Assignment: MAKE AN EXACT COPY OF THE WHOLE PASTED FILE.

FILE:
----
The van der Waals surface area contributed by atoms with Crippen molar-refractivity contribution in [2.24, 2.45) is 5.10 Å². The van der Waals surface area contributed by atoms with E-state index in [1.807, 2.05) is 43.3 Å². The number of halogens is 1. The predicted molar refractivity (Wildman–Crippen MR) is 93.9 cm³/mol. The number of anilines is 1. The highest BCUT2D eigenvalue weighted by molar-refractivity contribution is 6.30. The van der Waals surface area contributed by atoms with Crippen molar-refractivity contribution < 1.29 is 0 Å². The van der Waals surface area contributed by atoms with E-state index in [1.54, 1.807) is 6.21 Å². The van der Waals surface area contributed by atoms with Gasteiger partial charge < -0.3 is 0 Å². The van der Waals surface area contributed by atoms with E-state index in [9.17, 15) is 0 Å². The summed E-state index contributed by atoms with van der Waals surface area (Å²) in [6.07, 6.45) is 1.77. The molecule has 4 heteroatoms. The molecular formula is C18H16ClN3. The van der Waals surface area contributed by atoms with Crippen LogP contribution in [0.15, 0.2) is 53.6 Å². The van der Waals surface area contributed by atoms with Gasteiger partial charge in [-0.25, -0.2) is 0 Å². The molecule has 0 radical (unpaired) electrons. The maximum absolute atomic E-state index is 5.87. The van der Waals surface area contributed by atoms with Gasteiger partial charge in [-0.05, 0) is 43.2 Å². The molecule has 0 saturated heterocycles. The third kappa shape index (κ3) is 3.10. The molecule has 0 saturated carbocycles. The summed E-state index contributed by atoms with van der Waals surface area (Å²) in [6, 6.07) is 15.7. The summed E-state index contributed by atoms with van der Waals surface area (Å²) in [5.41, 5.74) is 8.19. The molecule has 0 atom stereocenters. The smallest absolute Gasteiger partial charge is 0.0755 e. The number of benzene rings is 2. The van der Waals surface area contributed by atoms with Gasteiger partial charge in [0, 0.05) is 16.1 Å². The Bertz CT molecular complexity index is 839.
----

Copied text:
The van der Waals surface area contributed by atoms with Crippen molar-refractivity contribution in [2.24, 2.45) is 5.10 Å². The van der Waals surface area contributed by atoms with E-state index in [1.807, 2.05) is 43.3 Å². The number of halogens is 1. The predicted molar refractivity (Wildman–Crippen MR) is 93.9 cm³/mol. The number of anilines is 1. The highest BCUT2D eigenvalue weighted by molar-refractivity contribution is 6.30. The van der Waals surface area contributed by atoms with Crippen molar-refractivity contribution < 1.29 is 0 Å². The van der Waals surface area contributed by atoms with E-state index in [1.54, 1.807) is 6.21 Å². The van der Waals surface area contributed by atoms with Gasteiger partial charge < -0.3 is 0 Å². The van der Waals surface area contributed by atoms with E-state index in [9.17, 15) is 0 Å². The summed E-state index contributed by atoms with van der Waals surface area (Å²) in [6.07, 6.45) is 1.77. The molecule has 4 heteroatoms. The molecular formula is C18H16ClN3. The van der Waals surface area contributed by atoms with Crippen LogP contribution in [0.15, 0.2) is 53.6 Å². The van der Waals surface area contributed by atoms with Gasteiger partial charge in [-0.25, -0.2) is 0 Å². The molecule has 0 radical (unpaired) electrons. The maximum absolute atomic E-state index is 5.87. The van der Waals surface area contributed by atoms with Gasteiger partial charge in [-0.05, 0) is 43.2 Å². The molecule has 0 saturated heterocycles. The third kappa shape index (κ3) is 3.10. The molecule has 0 saturated carbocycles. The summed E-state index contributed by atoms with van der Waals surface area (Å²) in [6, 6.07) is 15.7. The summed E-state index contributed by atoms with van der Waals surface area (Å²) in [5.41, 5.74) is 8.19. The molecule has 0 atom stereocenters. The smallest absolute Gasteiger partial charge is 0.0755 e. The number of benzene rings is 2. The van der Waals surface area contributed by atoms with Gasteiger partial charge in [0, 0.05) is 16.1 Å². The Bertz CT molecular complexity index is 839.